Wednesday, September 7, 2016

another winner from Pushkin Vertigo: I Was Jack Mortimer, by Alexander Lernet-Holenia

Pushkin Vertigo, 2015
originally published as Ich war Jack Mortimer, 1933
translated by Ignat Avsey
186 pp


"This man had messed up everything with his death." 

Ferdinand Sponer is a taxi driver in Vienna, "about thirty," whose only mistake was to pick up the wrong passenger.  Waiting in the taxi rank at the Westbahnhof, his turn comes up, and his passenger directs him to the Hotel Bristol.  After some time, he realizes that there are two Hotel Bristols, so he opens up the partition between front and back seat, and asks his passenger which one.  Receiving no answer, he asks again, and is met only with silence.  Sponer turns on the light inside the cab, looks at the man in the back seat, and realizes that "the man was dead." To his further surprise, since he hadn't heard anything at all, he discovers that the guy had been shot right there in his seat.  Sponer tries to tell the police, but panics -- after reporting a fake accident and unable to think straight,  he goes through what I can only describe as a serious lack of judgment, and then makes a fateful decision that will make his life a living hell over the course of the next couple of days.  Believing that if his passenger fails to show up at the hotel that the game would be up and he would be blamed, he decides Jack Mortimer will keep his reservation at the Hotel Bristol, just for one night.  Afterwards, Sponer figures, he can get on with his old life without anyone ever finding out what had happened. But, as we all know, the best laid plans and all that ...

I've seen this labeled as a thriller, and I suppose there are a number of thriller-type elements, but I got more of a noir sort of flavor from it -- the hapless Joe who's in the wrong place at the wrong time, looking for a way out of his predicament only to discover that he just may be trapped by his own choices.  The suspense picks up once Sponer decides that he will become Jack Mortimer, and as we discover exactly who Jack Mortimer actually was,  all manner of things happen that send Ferdinand's life spiraling out of control.  But, as we're told,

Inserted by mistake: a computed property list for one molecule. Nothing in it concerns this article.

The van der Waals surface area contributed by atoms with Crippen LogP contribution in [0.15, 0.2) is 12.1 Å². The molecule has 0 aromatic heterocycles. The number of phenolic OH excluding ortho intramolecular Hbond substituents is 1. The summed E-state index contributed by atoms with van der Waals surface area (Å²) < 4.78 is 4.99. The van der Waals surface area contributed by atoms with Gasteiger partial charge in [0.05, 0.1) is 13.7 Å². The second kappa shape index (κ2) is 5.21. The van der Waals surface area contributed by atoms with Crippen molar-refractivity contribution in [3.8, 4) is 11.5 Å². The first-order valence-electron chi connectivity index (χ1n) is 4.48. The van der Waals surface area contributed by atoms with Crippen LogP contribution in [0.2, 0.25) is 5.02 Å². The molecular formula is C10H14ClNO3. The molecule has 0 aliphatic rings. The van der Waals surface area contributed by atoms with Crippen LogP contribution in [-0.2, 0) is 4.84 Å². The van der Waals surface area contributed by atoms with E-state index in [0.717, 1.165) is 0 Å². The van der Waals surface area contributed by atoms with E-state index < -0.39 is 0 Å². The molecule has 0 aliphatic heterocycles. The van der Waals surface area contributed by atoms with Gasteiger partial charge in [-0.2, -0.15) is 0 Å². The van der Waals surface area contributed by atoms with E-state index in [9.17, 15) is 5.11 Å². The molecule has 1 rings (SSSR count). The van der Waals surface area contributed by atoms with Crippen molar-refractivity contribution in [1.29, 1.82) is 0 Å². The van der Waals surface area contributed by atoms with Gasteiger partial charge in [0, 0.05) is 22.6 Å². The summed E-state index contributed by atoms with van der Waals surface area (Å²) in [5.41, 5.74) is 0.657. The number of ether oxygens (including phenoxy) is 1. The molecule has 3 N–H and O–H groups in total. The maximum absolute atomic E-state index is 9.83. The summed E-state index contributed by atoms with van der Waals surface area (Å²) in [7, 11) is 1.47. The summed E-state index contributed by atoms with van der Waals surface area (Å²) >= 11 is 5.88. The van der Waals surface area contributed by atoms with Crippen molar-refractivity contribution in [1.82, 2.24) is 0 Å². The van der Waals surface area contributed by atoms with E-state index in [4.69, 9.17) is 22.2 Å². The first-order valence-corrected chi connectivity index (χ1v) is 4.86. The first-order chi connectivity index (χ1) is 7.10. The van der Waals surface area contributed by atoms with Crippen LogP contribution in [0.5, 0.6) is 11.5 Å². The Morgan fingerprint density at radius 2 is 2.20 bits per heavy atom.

"One doesn't step into anyone's life, not even a dead man's, without having to live it to the end,"
and with our poor taxi driver, that just might be the case as he finds himself smack in the middle of a collision course between the past and the present.

from Quixotando
I watched the film (1935, German with English subtitles) this morning, and while not as suspenseful as the book, the movie itself is pretty good.  It starts pretty slowly, introducing the main players, and instead of letting the tension build in discovering the past history of Jack Mortimer we get that whole shebang near the beginning. It takes the actual discovery of the dead man in the back seat of the taxi to get things rolling, but from then on, it's one of those movies where you don't want to miss a second.  A few noticeably surreal scenes at times make it stand out, as does the main character spiraling into panic mode when he realizes that absolutely no one is going to believe that he has nothing to do with his passenger's death.

Both book and movie are definite yesses.  Alongside the main story in the novel, by virtue of Sponer's job as taxi driver, we are privy to the sights, sounds and smells of interwar Vienna as he travels through the city; class distinctions are also nicely detailed here.  As a character study, it also works quite nicely -- again, my focus in reading is on people, looking for what drives them to do what they do, and I was not at all disappointed.  Evidently, though, my high opinion of this novel isn't shared by a lot of readers, who in general give it an average overall rating mainly because of the plot.  Well, this book is a prime example of what you miss when plot and "story arc" are the only things you care about.  Trust me, there's nothing average about this book at all -- it's another fine example of an old book that has been largely forgotten, and thanks to Pushkin Vertigo, it's now widely available.  Once again I'll say that I do understand that crime from 1930s may not be everyone's cup of tea, but I seem to be encountering a lot of these old novels that are really, really good and which definitely ought to be part of every serious crime fiction reader's repertoire.

Recommended to all crime readers, but most especially to readers who love these old books as much as I do.


  1. Nancy, I have to say that you are quite amazing in your tenacity with vintage novels. I love reading your reviews and reading your input. You are very thorough.

    1. I love older books, especially crime/mysteries. I can't even tell you why - I just do.


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